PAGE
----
Srinagar: Jammu Kashmir Coalition of Civil Society has released a detailed report calling the communications blackout after the scrapping of the erstwhile state’s special status last year “collective punishment” and urging the international community to question India over the “digital apartheid” it enacts for the people of Jammu and Kashmir.
Titled “Kashmir’s Internet Siege”, the 125-page long report released by the prominent civil rights group on Tuesday is first of its kind.
While providing an overview of the “harms, costs and consequences” of the digital siege in Jammu and Kashmir” from August 2019 to the publication of this report in August this year, the report examines the shutdown and disruption of network connectivity through a “broad-based and multi-dimensional human rights framework that sees internet access as vital to life in the contemporary world.”
India, the report says, leads the world in ordering internet shutdowns and Jammu & Kashmir accounts for more than two-thirds of the shutdowns the country ordered.
While arguing that digital sieges are a technique of political repression in Kashmir and a severe impediment to the enjoyment of civil, political and socio-economic rights, the report “contextualises the digital siege in light of long-standing, widespread and systematic patterns of rights violations in Kashmir.”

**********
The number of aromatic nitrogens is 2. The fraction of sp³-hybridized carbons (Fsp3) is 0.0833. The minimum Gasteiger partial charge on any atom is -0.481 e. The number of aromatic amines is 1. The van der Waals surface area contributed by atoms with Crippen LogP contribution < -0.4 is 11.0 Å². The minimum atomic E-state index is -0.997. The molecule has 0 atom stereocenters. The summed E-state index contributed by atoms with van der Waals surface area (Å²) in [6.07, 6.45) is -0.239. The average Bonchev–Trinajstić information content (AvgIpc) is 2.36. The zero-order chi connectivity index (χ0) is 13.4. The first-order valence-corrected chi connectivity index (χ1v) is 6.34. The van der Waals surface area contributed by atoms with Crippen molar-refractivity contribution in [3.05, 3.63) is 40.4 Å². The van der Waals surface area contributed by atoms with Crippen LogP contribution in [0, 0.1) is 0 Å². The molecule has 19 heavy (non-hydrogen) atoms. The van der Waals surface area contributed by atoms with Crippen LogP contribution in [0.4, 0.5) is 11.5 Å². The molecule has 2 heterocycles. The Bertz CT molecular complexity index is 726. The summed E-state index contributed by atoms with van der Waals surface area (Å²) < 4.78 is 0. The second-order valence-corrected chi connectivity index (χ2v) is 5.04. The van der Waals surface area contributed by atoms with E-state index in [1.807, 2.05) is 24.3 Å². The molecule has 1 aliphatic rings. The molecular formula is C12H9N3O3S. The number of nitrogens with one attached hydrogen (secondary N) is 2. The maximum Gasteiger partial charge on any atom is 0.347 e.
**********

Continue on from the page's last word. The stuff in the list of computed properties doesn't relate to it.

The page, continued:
Based on fieldwork, government documents, court files and media reports, the report maps the severe impacts of the digital siege on livelihood, health, education, access to justice, social participation, press freedom and freedom of speech and expression.
“Press freedoms and the right to freedom of speech, expression and social participation suffered from the direct impact and chilling effects of online surveillance, profiling and criminal sanctions, with police complaints registered against working journalists and over 200 social media and VPN users,” the report says.
The report features experiences of five individuals the rights group spoke to, giving a glimpse into “ordinary lives lived and opportunities lost amidst these crippling restrictions.”
It also includes a detailed 300-day timeline of the digital siege across different place within Jammu & Kashmir.
While highlighting that the promise of lasting peace, freedom and justice for the people of Jammu & Kashmir is inextricably tied to digital and human rights in the region, the report argues that “the multi-faceted and targeted denial of digital rights is a systemic form of discrimination, digital repression and collective punishment of the region’s residents, particularly in light of India’s long history of political repression and atrocities.”
“The siege serves as a deliberate means of severing social, economic and political connections between Kashmiris, while also isolating them from the world. For the already vulnerable people of Jammu & Kashmir, who live amidst a state of perpetual war and permanent emergency, it enacts a ‘digital apartheid’, a form of systemic and pervasive discriminatory treatment and collective punishment,” the report says.
This report describes itself as “a missive addressed to the human rights and digital rights community about the breadth and forms of this collective punishment” and also “a testament to the resilience and resourcefulness of the people of Jammu & Kashmir, who refuse to be silenced.”
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